There is a vast range of beautiful deck skirting ideas other than lattice. It’s important to remember that some of these options require more effort to install and maintain than lattice. While wood and plastic lattices may break easily, they’re simple and relatively inexpensive to replace. Deck skirting alternatives like brick, faux stone, and metal require more investment and effort to fix. They are typically more expensive to install and may require more technical expertise or specialty tools. Once installed, these materials tend to be durable and easy to maintain.
The list below includes the best material for deck skirting such as galvanized metal skirting, expandable PVC trellis, faux stone, decorative metal, and polypropylene panels. We also discuss DIY ideas with composite skirting and cedar planking. All of these materials and ideas are suitable for both the backyard deck and the front porch.
Galvanized Metal Skirting
Like the example above, galvanized metal skirting panels are an attractive and simple-to-install alternative. These panels can cut energy costs by keeping the heat in and preventing animals from getting under your deck. They form a sturdy wind barrier. And they can be removed and reused. If you plan to use your underdeck space as storage, they create a highly secure space. Remember to include a ventilation system, especially if you pair solid panels like these with wooden decking. Shown here is a 28-in x 5-ft Galvanized Metal Skirting Panel.
Usually made from steel, these durable panels are easy to attach to a wooden deck using screws, nails or pop rivets. Depending on how your deck is constructed, you may need to build a simple wooden frame first, and attach your metal skirting to it.
As a quick tip, choosing screws over nails would guarantee a more stable installation. Screws resist the seasonal contraction and expansion of metal skirting. Nails, in contrast, can be forced outward. The galvanized screws would be your perfect choice, to match the skirt color and resist the elements.
This lattice alternative uses faux stack stone panels to create the impression of a much more expensive finished skirting around your deck. They are lightweight and easy to install because they are made of polyurethane. The panels are easy to cut with a skill saw or hand saw. You overlap the edges for a seamless installation and screw them in with a bit of adhesive to ensure they stay put. Shown here is Ledge Stone Polyurethane Interlocking Siding Panel in Volcanic Ash.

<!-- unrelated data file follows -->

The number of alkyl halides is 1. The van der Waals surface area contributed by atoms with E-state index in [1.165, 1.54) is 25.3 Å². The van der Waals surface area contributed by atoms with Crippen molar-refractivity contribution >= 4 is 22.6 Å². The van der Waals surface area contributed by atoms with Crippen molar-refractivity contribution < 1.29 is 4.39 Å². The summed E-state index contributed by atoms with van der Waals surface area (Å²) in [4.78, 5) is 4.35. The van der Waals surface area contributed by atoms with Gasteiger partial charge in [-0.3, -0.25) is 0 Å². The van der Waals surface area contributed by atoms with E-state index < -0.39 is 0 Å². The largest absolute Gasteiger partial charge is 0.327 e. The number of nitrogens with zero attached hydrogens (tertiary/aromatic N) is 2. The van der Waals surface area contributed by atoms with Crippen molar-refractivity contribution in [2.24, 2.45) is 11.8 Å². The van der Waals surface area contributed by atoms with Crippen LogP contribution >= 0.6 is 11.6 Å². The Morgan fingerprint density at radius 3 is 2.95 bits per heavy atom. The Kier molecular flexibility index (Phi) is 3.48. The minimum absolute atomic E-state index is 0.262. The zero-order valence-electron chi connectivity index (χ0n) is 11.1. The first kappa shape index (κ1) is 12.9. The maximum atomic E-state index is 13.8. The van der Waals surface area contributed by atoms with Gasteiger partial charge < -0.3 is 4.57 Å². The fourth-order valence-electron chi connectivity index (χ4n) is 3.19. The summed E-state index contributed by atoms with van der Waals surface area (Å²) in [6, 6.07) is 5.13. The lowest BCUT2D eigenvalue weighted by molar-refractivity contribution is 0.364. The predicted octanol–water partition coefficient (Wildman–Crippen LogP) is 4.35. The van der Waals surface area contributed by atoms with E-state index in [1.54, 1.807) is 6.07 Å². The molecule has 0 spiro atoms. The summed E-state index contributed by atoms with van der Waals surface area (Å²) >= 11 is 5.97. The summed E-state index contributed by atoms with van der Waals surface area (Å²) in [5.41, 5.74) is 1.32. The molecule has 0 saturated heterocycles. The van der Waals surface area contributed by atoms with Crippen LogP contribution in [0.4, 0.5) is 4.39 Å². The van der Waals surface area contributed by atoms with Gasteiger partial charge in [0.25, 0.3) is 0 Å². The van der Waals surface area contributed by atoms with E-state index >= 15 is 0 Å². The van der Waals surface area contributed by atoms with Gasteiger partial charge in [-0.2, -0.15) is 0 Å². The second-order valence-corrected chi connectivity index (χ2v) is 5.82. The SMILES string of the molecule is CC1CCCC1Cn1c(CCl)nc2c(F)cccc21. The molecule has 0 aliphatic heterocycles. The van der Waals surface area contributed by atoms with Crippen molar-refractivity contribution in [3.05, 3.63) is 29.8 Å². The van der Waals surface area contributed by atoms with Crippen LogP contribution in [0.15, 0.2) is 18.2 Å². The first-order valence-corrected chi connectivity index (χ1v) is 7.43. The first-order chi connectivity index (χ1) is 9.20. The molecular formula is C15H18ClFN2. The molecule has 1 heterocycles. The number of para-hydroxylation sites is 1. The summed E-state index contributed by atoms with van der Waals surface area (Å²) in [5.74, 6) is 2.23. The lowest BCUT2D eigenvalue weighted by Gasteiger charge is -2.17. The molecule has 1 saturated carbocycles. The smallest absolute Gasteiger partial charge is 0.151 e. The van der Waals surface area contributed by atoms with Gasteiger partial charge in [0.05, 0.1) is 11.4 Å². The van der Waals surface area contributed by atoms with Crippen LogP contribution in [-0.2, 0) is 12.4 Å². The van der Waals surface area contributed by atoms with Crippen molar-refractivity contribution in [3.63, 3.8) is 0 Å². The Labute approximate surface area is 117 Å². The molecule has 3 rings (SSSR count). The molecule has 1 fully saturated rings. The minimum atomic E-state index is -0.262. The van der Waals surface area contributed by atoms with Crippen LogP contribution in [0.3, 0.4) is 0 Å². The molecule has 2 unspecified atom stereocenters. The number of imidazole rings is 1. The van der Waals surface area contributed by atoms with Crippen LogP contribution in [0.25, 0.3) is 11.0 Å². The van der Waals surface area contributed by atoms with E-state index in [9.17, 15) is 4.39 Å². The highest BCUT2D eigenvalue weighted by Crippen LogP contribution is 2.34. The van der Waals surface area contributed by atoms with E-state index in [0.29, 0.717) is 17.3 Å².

Cedar is naturally pest and weather-resistant wood that can create beautiful skirting, as with the paneled planking above. Cedar skirting can be stained to reveal its natural beauty or painted to match a home’s design and trim. This design idea is by American Porch.
Artificial Expandable PVC Trellis
Incredibly easy to install, this expandable plastic trellis can be hung with cable ties and create the impression of a verdant garden that requires no maintenance. Constructed of PVC, it’s both durable and easy to clean. The expandable trellis shown above includes faux Gardenia leaves for quick, super simple under-deck skirting that will lend a garden flair. Don’t forget to check out the way the leaves are laying before installation. They can be easily adjusted in all directions.
Outdoor Decorative Metal Panels
You can create stunning backyard spaces with decorative metal panels like those pictured above. These panels create a memorable backdrop while skirting this elevated deck and staircase. An outdoor fabric lining and backlighting enhance their dramatic effect. The panels are by Parasoleil. The pattern chosen on the panels is Flanigan. This elegant deck skirt design is from Garden Studio by Laura Grams.
Outdoor Decorative Polypropylene Panels
These tall decks get a modern twist on underdeck skirting with simple to install polypropylene decorative screens available in a wide array of colors and designs.
Composite Deck Skirting Ideas
Composite decking provides a lot of alternatives to lattice skirting. They are durable, easy to maintain, cut, and install; they make an attractive alternative to a traditional lattice. The initial cost of materials and installation will be higher, but they’ll last longer.
The pictures above and below offer some composite deck skirting ideas. Above, you see an example of a DIY installation of deck skirting, fascia, and a storage access door. All were built using solid composite wood boards. See the complete installation guide at decks.com.